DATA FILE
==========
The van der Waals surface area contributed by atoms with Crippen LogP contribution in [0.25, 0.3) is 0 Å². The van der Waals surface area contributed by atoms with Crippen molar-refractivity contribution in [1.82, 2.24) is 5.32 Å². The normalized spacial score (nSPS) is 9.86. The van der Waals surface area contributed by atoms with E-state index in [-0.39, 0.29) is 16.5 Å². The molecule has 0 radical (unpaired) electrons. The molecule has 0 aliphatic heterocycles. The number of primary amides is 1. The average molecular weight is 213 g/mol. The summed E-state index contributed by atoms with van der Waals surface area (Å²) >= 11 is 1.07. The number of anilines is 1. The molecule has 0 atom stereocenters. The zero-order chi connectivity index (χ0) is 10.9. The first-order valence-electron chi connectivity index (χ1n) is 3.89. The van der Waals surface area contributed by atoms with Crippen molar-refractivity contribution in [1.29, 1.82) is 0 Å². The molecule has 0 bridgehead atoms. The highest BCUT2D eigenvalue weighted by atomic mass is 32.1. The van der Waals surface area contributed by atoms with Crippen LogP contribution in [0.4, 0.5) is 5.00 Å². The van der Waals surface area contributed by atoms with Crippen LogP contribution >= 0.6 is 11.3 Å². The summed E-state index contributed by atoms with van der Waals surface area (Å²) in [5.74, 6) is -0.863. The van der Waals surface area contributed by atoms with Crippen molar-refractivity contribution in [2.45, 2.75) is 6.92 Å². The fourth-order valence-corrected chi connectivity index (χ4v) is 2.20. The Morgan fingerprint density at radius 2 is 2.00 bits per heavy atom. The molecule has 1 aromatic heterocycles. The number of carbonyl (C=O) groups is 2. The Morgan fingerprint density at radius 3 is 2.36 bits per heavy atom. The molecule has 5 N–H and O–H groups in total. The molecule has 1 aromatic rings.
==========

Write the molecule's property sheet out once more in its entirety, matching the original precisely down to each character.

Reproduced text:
The van der Waals surface area contributed by atoms with Crippen LogP contribution in [0.25, 0.3) is 0 Å². The van der Waals surface area contributed by atoms with Crippen molar-refractivity contribution in [1.82, 2.24) is 5.32 Å². The normalized spacial score (nSPS) is 9.86. The van der Waals surface area contributed by atoms with E-state index in [-0.39, 0.29) is 16.5 Å². The molecule has 0 radical (unpaired) electrons. The molecule has 0 aliphatic heterocycles. The number of primary amides is 1. The average molecular weight is 213 g/mol. The summed E-state index contributed by atoms with van der Waals surface area (Å²) >= 11 is 1.07. The number of anilines is 1. The molecule has 0 atom stereocenters. The zero-order chi connectivity index (χ0) is 10.9. The first-order valence-electron chi connectivity index (χ1n) is 3.89. The van der Waals surface area contributed by atoms with Crippen molar-refractivity contribution in [1.29, 1.82) is 0 Å². The molecule has 0 bridgehead atoms. The highest BCUT2D eigenvalue weighted by atomic mass is 32.1. The van der Waals surface area contributed by atoms with Crippen LogP contribution in [0.4, 0.5) is 5.00 Å². The van der Waals surface area contributed by atoms with Crippen LogP contribution >= 0.6 is 11.3 Å². The summed E-state index contributed by atoms with van der Waals surface area (Å²) in [5.74, 6) is -0.863. The van der Waals surface area contributed by atoms with Crippen molar-refractivity contribution in [2.45, 2.75) is 6.92 Å². The fourth-order valence-corrected chi connectivity index (χ4v) is 2.20. The Morgan fingerprint density at radius 2 is 2.00 bits per heavy atom. The molecule has 1 aromatic heterocycles. The number of carbonyl (C=O) groups is 2. The Morgan fingerprint density at radius 3 is 2.36 bits per heavy atom. The molecule has 5 N–H and O–H groups in total. The molecule has 1 aromatic rings.